Despite climate change predictions, the Atlantic crucible of hurricanes is having its quietest year of the last quarter century.
The national oceanic and atmospheric administration (NOAA) predicted that above-average Atlantic temperatures would contribute to a hectic hurricane season in 2022.
The NOAA said the increased activity anticipated this hurricane season is because of several climate factors. This includes the “ongoing La Niña that is likely to persist throughout the hurricane season, warmer-than-average sea surface temperatures in the Atlantic Ocean and Caribbean Sea, weaker tropical Atlantic trade winds and an enhanced west African monsoon.”
“An enhanced west African monsoon supports stronger African Easterly Waves, which seed many of the strongest and longest lived hurricanes during most seasons. The way in which climate change impacts the strength and frequency of tropical cyclones is a continuous area of study for NOAA scientists.”
According to Bloomberg, “The Atlantic crucible of hurricanes hasn’t had a storm all month and if the calm holds it will stand as the quietest August in 25 years.”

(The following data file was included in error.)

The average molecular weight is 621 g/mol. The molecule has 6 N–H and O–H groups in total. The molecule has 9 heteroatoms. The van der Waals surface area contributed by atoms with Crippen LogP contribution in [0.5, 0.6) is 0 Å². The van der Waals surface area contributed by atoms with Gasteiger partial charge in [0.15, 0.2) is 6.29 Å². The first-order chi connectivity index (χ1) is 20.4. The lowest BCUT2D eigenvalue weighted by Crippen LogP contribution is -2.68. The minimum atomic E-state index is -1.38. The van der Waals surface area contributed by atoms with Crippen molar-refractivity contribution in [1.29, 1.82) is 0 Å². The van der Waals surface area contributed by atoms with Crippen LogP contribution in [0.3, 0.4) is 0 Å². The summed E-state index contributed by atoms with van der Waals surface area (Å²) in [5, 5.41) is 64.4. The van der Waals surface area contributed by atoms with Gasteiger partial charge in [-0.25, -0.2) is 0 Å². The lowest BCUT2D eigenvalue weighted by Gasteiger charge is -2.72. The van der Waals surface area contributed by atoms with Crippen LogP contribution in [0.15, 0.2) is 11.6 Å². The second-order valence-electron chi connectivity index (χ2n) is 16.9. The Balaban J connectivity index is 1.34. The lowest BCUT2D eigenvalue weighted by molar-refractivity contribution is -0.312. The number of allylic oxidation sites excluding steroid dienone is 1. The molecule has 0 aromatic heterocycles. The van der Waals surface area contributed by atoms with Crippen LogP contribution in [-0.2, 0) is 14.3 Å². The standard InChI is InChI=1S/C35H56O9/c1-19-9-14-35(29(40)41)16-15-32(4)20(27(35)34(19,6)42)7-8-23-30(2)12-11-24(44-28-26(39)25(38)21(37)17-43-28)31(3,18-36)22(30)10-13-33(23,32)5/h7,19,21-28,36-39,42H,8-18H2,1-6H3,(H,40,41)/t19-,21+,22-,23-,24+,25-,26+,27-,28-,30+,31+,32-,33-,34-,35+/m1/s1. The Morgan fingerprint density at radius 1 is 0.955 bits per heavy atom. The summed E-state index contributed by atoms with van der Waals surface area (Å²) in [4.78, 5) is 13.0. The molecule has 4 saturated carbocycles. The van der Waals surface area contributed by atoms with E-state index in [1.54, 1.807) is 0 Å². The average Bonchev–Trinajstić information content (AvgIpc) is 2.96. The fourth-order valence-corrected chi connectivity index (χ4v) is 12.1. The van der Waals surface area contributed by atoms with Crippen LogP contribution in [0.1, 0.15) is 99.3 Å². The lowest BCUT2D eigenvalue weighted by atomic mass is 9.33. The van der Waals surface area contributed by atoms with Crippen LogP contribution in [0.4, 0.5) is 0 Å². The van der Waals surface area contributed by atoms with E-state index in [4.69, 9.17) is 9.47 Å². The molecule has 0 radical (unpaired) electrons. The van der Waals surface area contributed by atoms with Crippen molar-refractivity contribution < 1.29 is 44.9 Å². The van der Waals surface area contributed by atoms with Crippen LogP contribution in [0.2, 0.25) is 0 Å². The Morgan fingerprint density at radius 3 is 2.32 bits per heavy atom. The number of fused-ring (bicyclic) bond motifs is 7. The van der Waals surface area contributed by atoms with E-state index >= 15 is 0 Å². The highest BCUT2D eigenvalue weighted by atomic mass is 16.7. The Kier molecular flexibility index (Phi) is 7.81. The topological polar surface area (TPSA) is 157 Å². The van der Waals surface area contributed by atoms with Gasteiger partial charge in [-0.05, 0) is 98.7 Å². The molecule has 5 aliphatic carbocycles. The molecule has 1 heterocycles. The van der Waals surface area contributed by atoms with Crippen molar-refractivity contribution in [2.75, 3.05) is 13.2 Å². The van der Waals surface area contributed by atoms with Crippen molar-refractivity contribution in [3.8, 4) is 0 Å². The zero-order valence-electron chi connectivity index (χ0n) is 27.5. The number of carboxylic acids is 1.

The reduction in hurricanes throughout the year is not necessarily an indicator of how much turbulence the last quarter of 2022 will bring us.
The Pacific Ocean is colder than the Atlantic Ocean — supposedly due to the Little Ice Age, which occurred from 1300-1850 — and colder Pacific Ocean waters can increase the risk of hurricanes forming. Cooler ocean waters provide less wind shear to the Atlantic Ocean, and more hurricanes can be generated.
The study indicates that the Little Ice Age could have been what cooled the Pacific Ocean. It’s worth noting that the Pacific Ocean has remained cool despite climate elevation concerns.